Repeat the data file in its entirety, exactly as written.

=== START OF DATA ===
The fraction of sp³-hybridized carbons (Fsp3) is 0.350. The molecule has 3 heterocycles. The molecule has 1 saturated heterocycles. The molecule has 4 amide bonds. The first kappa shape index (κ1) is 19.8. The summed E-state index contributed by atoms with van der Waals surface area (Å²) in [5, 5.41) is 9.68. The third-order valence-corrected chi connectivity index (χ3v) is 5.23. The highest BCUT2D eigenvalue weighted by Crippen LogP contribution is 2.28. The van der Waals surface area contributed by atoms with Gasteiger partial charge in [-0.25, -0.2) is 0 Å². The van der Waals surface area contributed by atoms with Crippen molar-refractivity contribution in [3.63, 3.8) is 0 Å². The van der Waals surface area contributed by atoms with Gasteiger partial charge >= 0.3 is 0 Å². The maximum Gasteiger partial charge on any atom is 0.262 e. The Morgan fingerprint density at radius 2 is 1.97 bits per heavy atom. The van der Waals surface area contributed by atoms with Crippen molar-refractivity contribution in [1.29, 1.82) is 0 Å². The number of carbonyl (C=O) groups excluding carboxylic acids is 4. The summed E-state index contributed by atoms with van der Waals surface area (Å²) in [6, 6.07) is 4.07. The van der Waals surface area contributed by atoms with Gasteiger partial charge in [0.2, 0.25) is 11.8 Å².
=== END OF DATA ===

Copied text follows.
The fraction of sp³-hybridized carbons (Fsp3) is 0.350. The molecule has 3 heterocycles. The molecule has 1 saturated heterocycles. The molecule has 4 amide bonds. The first kappa shape index (κ1) is 19.8. The summed E-state index contributed by atoms with van der Waals surface area (Å²) in [5, 5.41) is 9.68. The third-order valence-corrected chi connectivity index (χ3v) is 5.23. The highest BCUT2D eigenvalue weighted by Crippen LogP contribution is 2.28. The van der Waals surface area contributed by atoms with Gasteiger partial charge in [-0.25, -0.2) is 0 Å². The van der Waals surface area contributed by atoms with Crippen molar-refractivity contribution in [3.63, 3.8) is 0 Å². The van der Waals surface area contributed by atoms with Gasteiger partial charge >= 0.3 is 0 Å². The maximum Gasteiger partial charge on any atom is 0.262 e. The Morgan fingerprint density at radius 2 is 1.97 bits per heavy atom. The van der Waals surface area contributed by atoms with Crippen molar-refractivity contribution in [1.29, 1.82) is 0 Å². The number of carbonyl (C=O) groups excluding carboxylic acids is 4. The summed E-state index contributed by atoms with van der Waals surface area (Å²) in [6, 6.07) is 4.07. The van der Waals surface area contributed by atoms with Gasteiger partial charge in [0.2, 0.25) is 11.8 Å².